On the morning of August 31, 1998, Jenny Kerwin pulled up at Rockhampton North High School for drop-off.
Her 14-year-old daughter, Natasha Ryan, leaned over from the passenger seat, kissed her on the cheek and said, "I love you," before climbing out of the car and walking away.
For the next five years, and likely beyond, Jenny questioned whether Natasha truly meant those three words.
"If someone loved you that much," she told 60 Minutes in 2003, "how could they put you through so much pain?"
The disappearance of Natasha Ryan.
Natasha never came home from school that August day.
The investigation into the teenager's disappearance stretched on for months, as police and State Emergency Service volunteers scoured the region for clues to her whereabouts.
Then came an apparent breakthrough.
In May 1999, a man named Leonard Fraser was charged with the abduction, rape and murder of nine-year-old girl, Keyra Steinhart, who vanished from Rockhampton eight months after Natasha. With a number of other disappearances in the area around the same time, police began to suspect Fraser to be a serial killer.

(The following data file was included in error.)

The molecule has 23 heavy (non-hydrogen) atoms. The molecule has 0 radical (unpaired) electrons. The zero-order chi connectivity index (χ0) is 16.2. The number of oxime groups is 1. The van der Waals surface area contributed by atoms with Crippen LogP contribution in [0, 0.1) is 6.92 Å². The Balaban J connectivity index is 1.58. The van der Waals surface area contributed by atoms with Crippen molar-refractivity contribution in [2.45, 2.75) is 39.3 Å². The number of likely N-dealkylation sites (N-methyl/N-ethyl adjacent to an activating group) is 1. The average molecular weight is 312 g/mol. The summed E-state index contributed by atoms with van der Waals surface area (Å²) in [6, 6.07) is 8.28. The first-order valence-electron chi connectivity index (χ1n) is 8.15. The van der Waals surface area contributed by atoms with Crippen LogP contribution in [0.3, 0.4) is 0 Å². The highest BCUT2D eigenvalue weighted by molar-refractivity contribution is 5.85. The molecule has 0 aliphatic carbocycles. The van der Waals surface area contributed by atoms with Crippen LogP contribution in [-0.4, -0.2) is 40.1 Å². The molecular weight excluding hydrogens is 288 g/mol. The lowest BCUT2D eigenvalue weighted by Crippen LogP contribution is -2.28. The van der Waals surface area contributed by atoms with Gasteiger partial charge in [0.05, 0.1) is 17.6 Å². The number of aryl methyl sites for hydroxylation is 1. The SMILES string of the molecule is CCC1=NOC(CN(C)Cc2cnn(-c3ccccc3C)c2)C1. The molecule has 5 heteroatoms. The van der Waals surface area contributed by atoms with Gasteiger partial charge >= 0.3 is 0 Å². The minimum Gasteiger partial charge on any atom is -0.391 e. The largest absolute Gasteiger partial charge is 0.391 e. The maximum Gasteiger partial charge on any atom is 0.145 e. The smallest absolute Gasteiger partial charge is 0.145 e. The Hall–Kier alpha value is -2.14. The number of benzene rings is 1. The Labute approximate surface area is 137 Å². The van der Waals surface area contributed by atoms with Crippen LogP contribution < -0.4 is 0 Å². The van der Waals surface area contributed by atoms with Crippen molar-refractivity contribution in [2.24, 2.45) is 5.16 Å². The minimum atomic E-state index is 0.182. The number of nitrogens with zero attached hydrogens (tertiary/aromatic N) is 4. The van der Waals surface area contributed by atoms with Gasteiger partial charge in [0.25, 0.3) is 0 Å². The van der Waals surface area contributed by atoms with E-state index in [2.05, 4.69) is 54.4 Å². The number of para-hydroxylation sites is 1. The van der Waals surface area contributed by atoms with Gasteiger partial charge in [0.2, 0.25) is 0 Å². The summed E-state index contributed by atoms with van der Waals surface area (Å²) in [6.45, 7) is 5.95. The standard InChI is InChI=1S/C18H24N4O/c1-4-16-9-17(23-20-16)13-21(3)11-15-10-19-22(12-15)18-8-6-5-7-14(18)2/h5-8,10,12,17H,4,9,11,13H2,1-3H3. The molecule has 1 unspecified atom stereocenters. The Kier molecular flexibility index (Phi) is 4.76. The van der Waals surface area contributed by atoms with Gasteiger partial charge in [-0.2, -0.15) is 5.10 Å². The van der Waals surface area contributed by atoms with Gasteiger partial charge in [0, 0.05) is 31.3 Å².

While behind bars awaiting trial for Keyra's murder, Fraser made confessions to another inmate about multiple killings, which helped lead police to the remains of Sylvia Benedetti, 19, Beverly Leggo, 36, and Julie Turner, 39. An apparent confession and witness evidence also tied him to Natasha Ryan, and he was charged over the deaths of all four women.
But eight days into that trial in April 2003, Paul Rutledge, the Deputy Director of Public Prosecutions, paused proceedings to make an announcement.
"I'm pleased to inform the court that Leonard John Fraser is not guilty of the murder of Natasha Anne Ryan," he said, according to media present. "Natasha Ryan is alive."